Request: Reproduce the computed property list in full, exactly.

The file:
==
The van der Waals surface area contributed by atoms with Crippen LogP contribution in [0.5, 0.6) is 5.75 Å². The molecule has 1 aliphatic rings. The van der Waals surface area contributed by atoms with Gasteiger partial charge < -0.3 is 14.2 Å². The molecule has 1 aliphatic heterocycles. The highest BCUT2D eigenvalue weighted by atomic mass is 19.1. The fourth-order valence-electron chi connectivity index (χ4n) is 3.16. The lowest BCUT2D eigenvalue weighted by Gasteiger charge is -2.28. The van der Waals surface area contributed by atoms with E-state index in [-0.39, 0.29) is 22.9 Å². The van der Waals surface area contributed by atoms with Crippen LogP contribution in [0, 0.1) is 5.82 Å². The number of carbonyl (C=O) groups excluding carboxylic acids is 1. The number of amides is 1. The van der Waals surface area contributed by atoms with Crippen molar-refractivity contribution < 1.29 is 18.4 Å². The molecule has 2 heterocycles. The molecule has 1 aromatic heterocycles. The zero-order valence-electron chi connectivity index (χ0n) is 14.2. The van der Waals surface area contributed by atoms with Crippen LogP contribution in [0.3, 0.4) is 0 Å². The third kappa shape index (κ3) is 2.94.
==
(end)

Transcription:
The van der Waals surface area contributed by atoms with Crippen LogP contribution in [0.5, 0.6) is 5.75 Å². The molecule has 1 aliphatic rings. The van der Waals surface area contributed by atoms with Gasteiger partial charge < -0.3 is 14.2 Å². The molecule has 1 aliphatic heterocycles. The highest BCUT2D eigenvalue weighted by atomic mass is 19.1. The fourth-order valence-electron chi connectivity index (χ4n) is 3.16. The lowest BCUT2D eigenvalue weighted by Gasteiger charge is -2.28. The van der Waals surface area contributed by atoms with E-state index in [-0.39, 0.29) is 22.9 Å². The van der Waals surface area contributed by atoms with Crippen LogP contribution in [0, 0.1) is 5.82 Å². The number of carbonyl (C=O) groups excluding carboxylic acids is 1. The number of amides is 1. The van der Waals surface area contributed by atoms with Crippen molar-refractivity contribution < 1.29 is 18.4 Å². The molecule has 2 heterocycles. The molecule has 1 aromatic heterocycles. The zero-order valence-electron chi connectivity index (χ0n) is 14.2. The van der Waals surface area contributed by atoms with Crippen LogP contribution in [0.3, 0.4) is 0 Å². The third kappa shape index (κ3) is 2.94.